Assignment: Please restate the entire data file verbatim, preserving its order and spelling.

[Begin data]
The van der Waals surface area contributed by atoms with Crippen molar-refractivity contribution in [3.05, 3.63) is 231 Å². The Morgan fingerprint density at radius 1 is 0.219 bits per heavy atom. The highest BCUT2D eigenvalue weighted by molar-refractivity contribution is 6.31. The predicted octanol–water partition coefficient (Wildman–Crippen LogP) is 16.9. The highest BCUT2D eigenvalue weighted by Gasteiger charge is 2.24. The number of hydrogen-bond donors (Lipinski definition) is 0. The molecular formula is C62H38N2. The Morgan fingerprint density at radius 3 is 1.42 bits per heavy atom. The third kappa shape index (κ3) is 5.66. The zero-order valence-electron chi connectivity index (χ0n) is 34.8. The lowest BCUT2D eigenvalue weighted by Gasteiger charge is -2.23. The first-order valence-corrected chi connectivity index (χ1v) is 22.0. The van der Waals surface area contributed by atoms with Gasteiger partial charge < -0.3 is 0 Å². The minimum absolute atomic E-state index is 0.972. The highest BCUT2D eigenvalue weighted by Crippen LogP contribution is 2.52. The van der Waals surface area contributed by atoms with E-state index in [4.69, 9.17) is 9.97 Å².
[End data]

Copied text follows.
The van der Waals surface area contributed by atoms with Crippen molar-refractivity contribution in [3.05, 3.63) is 231 Å². The Morgan fingerprint density at radius 1 is 0.219 bits per heavy atom. The highest BCUT2D eigenvalue weighted by molar-refractivity contribution is 6.31. The predicted octanol–water partition coefficient (Wildman–Crippen LogP) is 16.9. The highest BCUT2D eigenvalue weighted by Gasteiger charge is 2.24. The number of hydrogen-bond donors (Lipinski definition) is 0. The molecular formula is C62H38N2. The Morgan fingerprint density at radius 3 is 1.42 bits per heavy atom. The third kappa shape index (κ3) is 5.66. The zero-order valence-electron chi connectivity index (χ0n) is 34.8. The lowest BCUT2D eigenvalue weighted by Gasteiger charge is -2.23. The first-order valence-corrected chi connectivity index (χ1v) is 22.0. The van der Waals surface area contributed by atoms with Gasteiger partial charge < -0.3 is 0 Å². The minimum absolute atomic E-state index is 0.972. The highest BCUT2D eigenvalue weighted by Crippen LogP contribution is 2.52. The van der Waals surface area contributed by atoms with E-state index in [4.69, 9.17) is 9.97 Å².